John Winship loves his collection of hand shaped Skip Frye boards. But with a restriction of 9ft to take on the plane to the Mentawais in a couple of weeks he needed to scale one down. He showed me his 9ft 8" and we set about measuring it up and getting a file together. So we settled on a 8ft 10" with truster setup and fin boxes.
It was a mad scramble to get a blank and get it cut. But it all came together and I finished it off in the shaping bay under John's watchful eye.
All ready for Mo to get into the glassing to meet a tight timeline.
Last weekend was the Wooden Surfboard Day. I never know who or how many people are going to turn up , but we had a great day and a really nice group of board builders. Magic Gold Coast winters day with swell all day and off shore winds. A steady flow of people checking boards out all day.
The standard and quality of boards is better each year and some people show some amazing skills.
A big thanks to all the guys who turned up and to Jackie for helping make the day it was.
Heading home with 10 boards and another big day under our belts.
Produced by The Commonwealth Film Unit 1957. Directed by Richard Mason.
Twenty miles of sea and sand on the coast of southern Queensland. The
beaches between Coolangatta and Surfer's Paradise are known as the Gold
Coast. Here, where it is always summer, there is an all year playground
and tourist resort. One of Australia's most popular travel destinations.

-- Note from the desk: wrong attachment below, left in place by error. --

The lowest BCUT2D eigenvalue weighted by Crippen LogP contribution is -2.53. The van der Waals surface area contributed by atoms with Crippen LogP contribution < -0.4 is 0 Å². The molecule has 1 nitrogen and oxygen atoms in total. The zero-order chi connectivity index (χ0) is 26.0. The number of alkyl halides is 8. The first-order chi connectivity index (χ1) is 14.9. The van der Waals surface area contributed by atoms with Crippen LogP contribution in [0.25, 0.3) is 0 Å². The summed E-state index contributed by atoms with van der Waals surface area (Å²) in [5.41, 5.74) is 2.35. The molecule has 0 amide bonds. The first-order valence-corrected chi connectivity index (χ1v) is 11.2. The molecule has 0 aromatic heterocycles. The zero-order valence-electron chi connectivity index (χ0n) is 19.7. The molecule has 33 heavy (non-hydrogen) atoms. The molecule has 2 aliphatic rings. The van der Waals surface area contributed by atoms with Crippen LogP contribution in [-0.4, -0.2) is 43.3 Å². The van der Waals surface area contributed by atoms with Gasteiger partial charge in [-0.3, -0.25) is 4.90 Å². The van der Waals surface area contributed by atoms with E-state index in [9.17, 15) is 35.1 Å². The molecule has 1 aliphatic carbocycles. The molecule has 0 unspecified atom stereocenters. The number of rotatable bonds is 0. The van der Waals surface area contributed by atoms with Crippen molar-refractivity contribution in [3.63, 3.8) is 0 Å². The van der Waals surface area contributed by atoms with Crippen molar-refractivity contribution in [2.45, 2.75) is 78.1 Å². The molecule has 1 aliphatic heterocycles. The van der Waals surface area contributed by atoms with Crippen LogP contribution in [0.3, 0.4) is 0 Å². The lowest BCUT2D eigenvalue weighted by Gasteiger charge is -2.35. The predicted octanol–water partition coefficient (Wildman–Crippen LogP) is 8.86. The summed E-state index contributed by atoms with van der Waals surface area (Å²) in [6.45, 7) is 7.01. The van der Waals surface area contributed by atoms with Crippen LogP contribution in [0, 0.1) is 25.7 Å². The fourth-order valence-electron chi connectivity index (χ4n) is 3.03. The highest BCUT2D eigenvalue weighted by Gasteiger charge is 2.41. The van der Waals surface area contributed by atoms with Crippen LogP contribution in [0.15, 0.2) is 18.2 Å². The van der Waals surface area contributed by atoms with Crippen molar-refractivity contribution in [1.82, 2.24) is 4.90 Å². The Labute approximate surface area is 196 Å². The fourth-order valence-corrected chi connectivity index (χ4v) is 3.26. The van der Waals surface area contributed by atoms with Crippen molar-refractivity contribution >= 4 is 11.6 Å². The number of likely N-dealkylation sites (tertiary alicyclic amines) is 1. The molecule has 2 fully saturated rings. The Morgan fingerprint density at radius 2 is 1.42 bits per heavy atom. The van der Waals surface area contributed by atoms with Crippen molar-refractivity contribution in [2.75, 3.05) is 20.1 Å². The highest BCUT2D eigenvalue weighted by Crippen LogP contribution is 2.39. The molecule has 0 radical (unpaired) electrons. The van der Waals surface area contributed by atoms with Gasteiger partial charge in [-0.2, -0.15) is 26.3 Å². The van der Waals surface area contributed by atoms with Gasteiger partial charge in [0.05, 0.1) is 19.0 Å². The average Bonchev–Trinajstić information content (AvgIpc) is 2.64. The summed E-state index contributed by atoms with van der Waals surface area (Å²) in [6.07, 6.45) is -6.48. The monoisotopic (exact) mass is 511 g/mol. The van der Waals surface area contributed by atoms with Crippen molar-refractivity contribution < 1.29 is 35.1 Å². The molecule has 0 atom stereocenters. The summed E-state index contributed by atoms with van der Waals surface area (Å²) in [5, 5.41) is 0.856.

Shot in Vistarama and Eastmancolour.
It has been great to work with Jun on his first wooden board. He handshaped this 8ft x 22" pintail from a US Blanks EPS blank with a light stringer. He cut the rails off and gave me the board to get ready to bag.
I glued the 3mm rail band all round and cut the skins ready for him to come up and help bag it.
My liitle bandsaw that I inherited from my dad has been so handy. Get it out when I need it and stash it under the work bench when finished. It is all I need for the size wood I need to cut.
Rocker held at each end and ready to get into it.
Getting the glue on one side
Setting up the blank onto the bottom skin
Bottom skin lined up and getting the glue down for the deck skin. As you can see you don't need a lot of glue as it foams up and expands as it goes off.
Tape the two skins in position so they don't move around as you get them into the bag.
Skins glued on and slide her in the bag
Locked and loaded and in 2 hours it is all done.
Jun has taken the board home and added the first 2 rail bands
All the 5mm rail bands on and read to clen up and shape the rails.
I built Peter a custom wooden Hydro Hull a couple of years ago after meeting him in NZ at the Cove Fish Fry. He was living in Sydney at the time and about to move to a new job in Auckland. Well he moved to Auckland and ordered a new board from me to take back to the UK next month.The board is finished and on it's way to NZ. I had to go to a family wedding in NZ and took the fin and a T shirt for him when we caught up last Saturday. He hadn't let on about what happened to him last year as layed out below. Amazing.....
Cyclist pinned under 4WD in crash feels ‘the luckiest man alive’.
Crushed beneath the front of a four-wheel-drive, Peter Redmond
thought he would never see his fiancee again or meet their unborn child.